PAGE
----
Cozzolani Concerti Sacri to be released in June
Magnificat and Musica Omnia are pleased to announce the release of Concerti Sacri, the second volume of the complete works of Chiara Margarita Cozzolani. The digital tracks are already available for download at music.cozzolani.com and the physical CDs will be released at the Boston Early Music Festival in June. This double CD set marks the completion of Magnificat’s project to record all of Cozzolani’s works that survive complete. Volume I, Salmi a Otto Voci, was released in June 2010. The cover artwork is an oil painting on gold leaf by Magnificat creative director Nika Korniyenko.
The recording is dedicated to the memory of Judith Nelson. While Judy’s voice is not heard on these recordings, her spirit – the honesty of her artisrty and the warmth and sincerity of her musicianship – is present throughout. It was Judy who introduced me to Donna Chiara and the performance of O quam bonus es with her in 1997 was the catalyst for all the love and energy we’ve shared with Cozzolani in the years that followed, for which we are all deeply grateful.
Sixteen of the tracks on Concerti Sacri have been available digitally for over a year, while nine tracks are available now for the first time. For those who have purchased the digital recording without the new tracks, or for those who would like to hear only the new tracks they are available independently here. As always those pre-ordering the CD will receive the digital tracks as well as the CD.
Published in 1642, Concerti sacri was Cozzolani’s second collection, her first, Primavera di fiori musicalifrom 1640, is sadly lost. Cozzolani dedicated the collection to the single most important patron of singers in northern Italy, Prince Matthias de’ Medici, who seems to have heard Cozzolani’s pieces in winter 1641 while on a stay in the city. While this is the only dedication of sacred music to Matthias, he was a generous patron of singers and composers associated with early Venetian opera and established a troupe in Siena in 1646. In the absence of music theatre in Milan until after mid-century, the prince could well have visited the institutions best known for singing – the convents.
The wide variety of topics in the collection point to no single specific occasion for the performance of its contents, other than Matthias’s putative visit. The motets represent the most modern style of Lombard vocal writing of the the 1630s and 40s, while the setting of the mass ordinary displays some of the most elaborate imaitative writing found in her music. The recording features Elizabeth Anker, alto; Meg Bragle, mezzo-soprano; Hugh Davies, bass; John Dornenburg, violone; Jennifer Ellis Kampani, soprano; Ruth Escher, soprano; Andrea Fullington, soprano; Laura Heimes, soprano; Suzanne Jubenville, alto; Jennifer Lane, alto; Linda Liebschutz, alto; Deborah Rentz-Moore, alto; David Tayler, theorbo; Hanneke van Proosdij, organ; and Catherine Webster, soprano. It was recorded by Musica Omnia at St. Stephen’s Episcopal Church in Belvedere with Peter Watchorn, producer and Joel Gordon, engineer.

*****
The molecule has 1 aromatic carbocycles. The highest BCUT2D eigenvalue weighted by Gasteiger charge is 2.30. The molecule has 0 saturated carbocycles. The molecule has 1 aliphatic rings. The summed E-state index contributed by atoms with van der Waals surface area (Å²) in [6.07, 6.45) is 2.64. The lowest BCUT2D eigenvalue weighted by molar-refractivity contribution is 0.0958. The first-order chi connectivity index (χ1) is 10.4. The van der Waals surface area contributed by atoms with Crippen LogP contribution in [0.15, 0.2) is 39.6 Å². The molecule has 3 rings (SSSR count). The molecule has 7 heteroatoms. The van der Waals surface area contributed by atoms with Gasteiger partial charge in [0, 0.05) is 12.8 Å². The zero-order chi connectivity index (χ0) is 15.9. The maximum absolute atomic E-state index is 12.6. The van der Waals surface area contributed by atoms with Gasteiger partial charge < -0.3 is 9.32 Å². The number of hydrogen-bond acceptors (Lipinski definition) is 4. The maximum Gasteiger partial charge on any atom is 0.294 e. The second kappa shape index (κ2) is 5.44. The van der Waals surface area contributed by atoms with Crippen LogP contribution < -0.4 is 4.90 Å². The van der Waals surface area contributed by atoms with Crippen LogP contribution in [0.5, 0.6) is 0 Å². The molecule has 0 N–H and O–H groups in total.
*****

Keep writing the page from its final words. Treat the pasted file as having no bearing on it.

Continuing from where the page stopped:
This recording could not have happened without the generous support of Kristine Holmes, Valerie and Paul Crane Dorfman and Donna Curling. Robert Kendrick, whose excellent research has brought Cozzolani’s music to the attention of musicians and musicologists, has been extremely helpful throughout this project. I am forever grateful to Dr. William Mahrt for sharing his knowledge of chant and liturgy. Special thanks to Michael Barger, Edgar Breninnkmeyer, Stephen DeLapp, Margriet Downing, Meriel Ennik, Richard Fabian, Katherine Gavzy, John Golenski, Michael King, Dorothy Manly, Peter McGrath, Dorothy McMath, Benjamin Netick, Charles Thiel, RuthE Wells, My Dutch Uncle, San Francisco Grants for the Arts and to all the friends of Magnificat who have supported this project. I would also like to thank Brandy Leigh Mow, Jeffrey Kurtzman, John Hirten, Robin Burger, Miriam Lewis, Ronald Chase, John Dornenburg & Louise Carslake, David Smith & Andrea Lappen, Doris & Joe Willingham, Robert Friedman and Tchocky. And my deepest gratitude to Nika Korniyenko for her love and inspiration and for making us look good all these years.